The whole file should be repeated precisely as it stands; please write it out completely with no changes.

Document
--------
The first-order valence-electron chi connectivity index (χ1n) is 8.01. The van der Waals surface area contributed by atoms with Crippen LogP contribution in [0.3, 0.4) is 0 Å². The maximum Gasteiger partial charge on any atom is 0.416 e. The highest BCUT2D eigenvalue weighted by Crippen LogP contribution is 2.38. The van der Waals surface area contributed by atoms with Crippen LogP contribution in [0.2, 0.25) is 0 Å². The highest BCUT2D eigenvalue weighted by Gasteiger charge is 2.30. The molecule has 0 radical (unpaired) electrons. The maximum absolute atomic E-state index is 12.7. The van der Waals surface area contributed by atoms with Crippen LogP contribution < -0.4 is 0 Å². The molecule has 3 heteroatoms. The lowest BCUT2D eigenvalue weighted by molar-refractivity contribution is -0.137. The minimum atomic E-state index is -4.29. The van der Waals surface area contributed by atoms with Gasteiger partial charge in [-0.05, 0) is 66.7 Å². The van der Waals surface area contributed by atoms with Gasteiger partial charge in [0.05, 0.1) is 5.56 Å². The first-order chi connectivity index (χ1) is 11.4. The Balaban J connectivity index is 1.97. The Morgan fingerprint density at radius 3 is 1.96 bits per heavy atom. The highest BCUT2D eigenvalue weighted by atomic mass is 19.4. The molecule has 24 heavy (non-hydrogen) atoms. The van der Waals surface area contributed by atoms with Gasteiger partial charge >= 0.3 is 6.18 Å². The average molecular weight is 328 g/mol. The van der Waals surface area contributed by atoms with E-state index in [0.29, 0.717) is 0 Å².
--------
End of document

The first-order valence-electron chi connectivity index (χ1n) is 8.01. The van der Waals surface area contributed by atoms with Crippen LogP contribution in [0.3, 0.4) is 0 Å². The maximum Gasteiger partial charge on any atom is 0.416 e. The highest BCUT2D eigenvalue weighted by Crippen LogP contribution is 2.38. The van der Waals surface area contributed by atoms with Crippen LogP contribution in [0.2, 0.25) is 0 Å². The highest BCUT2D eigenvalue weighted by Gasteiger charge is 2.30. The molecule has 0 radical (unpaired) electrons. The maximum absolute atomic E-state index is 12.7. The van der Waals surface area contributed by atoms with Crippen LogP contribution < -0.4 is 0 Å². The molecule has 3 heteroatoms. The lowest BCUT2D eigenvalue weighted by molar-refractivity contribution is -0.137. The minimum atomic E-state index is -4.29. The van der Waals surface area contributed by atoms with Gasteiger partial charge in [-0.05, 0) is 66.7 Å². The van der Waals surface area contributed by atoms with Gasteiger partial charge in [0.05, 0.1) is 5.56 Å². The first-order chi connectivity index (χ1) is 11.4. The Balaban J connectivity index is 1.97. The Morgan fingerprint density at radius 3 is 1.96 bits per heavy atom. The highest BCUT2D eigenvalue weighted by atomic mass is 19.4. The molecule has 24 heavy (non-hydrogen) atoms. The van der Waals surface area contributed by atoms with Gasteiger partial charge >= 0.3 is 6.18 Å². The average molecular weight is 328 g/mol. The van der Waals surface area contributed by atoms with E-state index in [0.29, 0.717) is 0 Å².